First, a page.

We can also use an alternative method that is 'pcntl' extension which helps us in achieving parallelism in php. Parallelism in PHP refers to the execution of multiple tasks or processes simultaneously.

A. Using 'pcntl' extension

The 'pcntl' PHP extension provides process control capabilities, enabling you to create and manage child processes. While it does not support multithreading, it may create parallelism by running distinct processes concurrently. 

$processing = [];
$process_Count = 5;
for ($i = 0; $i < $process_Count; $i++) {
    $pid = pcntl_fork();    
    if ($pid == -1) {
        die("Failed to fork.\n");
    } elseif ($pid == 0) {
        // Child process
        echo "Child process with PID " . getmypid() . " is running.\n";
        sleep(2); // Simulate some work
    } else {
        $processing[] = $pid;
foreach ($processing as $pid) {
    pcntl_waitpid($pid, $status);
  • An empty array  '$processing' is created to store child process IDs (PIDs), and '$process_Count' is set to ‘5’ to specify the number of child processes to create.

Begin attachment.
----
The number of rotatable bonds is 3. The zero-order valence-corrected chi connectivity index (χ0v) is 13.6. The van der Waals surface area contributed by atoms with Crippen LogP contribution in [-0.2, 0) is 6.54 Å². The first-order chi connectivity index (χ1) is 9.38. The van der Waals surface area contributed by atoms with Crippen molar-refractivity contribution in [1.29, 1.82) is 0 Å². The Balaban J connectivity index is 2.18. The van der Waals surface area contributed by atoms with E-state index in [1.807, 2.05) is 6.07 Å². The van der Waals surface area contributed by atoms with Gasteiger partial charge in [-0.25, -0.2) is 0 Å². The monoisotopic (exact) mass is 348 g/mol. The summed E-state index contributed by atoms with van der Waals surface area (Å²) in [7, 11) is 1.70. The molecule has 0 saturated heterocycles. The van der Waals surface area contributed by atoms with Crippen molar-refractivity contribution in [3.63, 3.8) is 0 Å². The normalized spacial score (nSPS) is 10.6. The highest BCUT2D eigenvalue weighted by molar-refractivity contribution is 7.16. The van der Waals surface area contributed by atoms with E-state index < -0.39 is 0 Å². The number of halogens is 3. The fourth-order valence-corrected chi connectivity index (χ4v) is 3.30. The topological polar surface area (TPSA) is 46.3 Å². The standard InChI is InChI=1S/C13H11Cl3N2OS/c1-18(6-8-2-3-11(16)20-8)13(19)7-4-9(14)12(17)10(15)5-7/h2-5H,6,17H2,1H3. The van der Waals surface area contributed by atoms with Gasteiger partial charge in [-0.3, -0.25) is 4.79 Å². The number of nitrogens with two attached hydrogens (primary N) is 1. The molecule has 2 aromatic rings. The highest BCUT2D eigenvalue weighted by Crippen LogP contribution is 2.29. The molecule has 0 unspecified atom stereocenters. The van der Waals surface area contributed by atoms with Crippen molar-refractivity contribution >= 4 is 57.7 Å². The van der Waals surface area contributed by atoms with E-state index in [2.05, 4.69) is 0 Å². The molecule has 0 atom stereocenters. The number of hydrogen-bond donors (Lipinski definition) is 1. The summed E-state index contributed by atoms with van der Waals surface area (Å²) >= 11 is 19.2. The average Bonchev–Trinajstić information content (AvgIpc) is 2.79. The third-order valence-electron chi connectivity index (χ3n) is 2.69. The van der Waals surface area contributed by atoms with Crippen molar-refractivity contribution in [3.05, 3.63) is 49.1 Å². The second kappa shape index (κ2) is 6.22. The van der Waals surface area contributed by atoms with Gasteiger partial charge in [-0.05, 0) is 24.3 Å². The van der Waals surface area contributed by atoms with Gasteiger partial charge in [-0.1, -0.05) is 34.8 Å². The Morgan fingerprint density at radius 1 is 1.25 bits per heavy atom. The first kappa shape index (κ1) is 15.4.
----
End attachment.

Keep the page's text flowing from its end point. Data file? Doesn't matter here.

• A loop is used to create child processes. Inside the loop:
    • 'pcntl_fork()' is called to create a new child process.
    • If the fork fails ('$pid == -1'), the script exits with an error message.
    • In the child process ('$pid == 0'):
      • It prints a message with its PID.
      • Simulates work by sleeping for ‘2’ seconds.
      • Exits the child process.
  • After creating all child processes, the parent process loops over the '$processing' array, calling 'pcntl_waitpid()' to wait for each child process to finish. This assures that the parent process does not complete execution until all child processes have completed.

While 'pcntl' enables parallelism in PHP via process management, it’s important to remember that processes are more isolated than threads, making communication between them more difficult. Depending on your application’s needs, you should choose between 'pthreads' and 'pcntl'.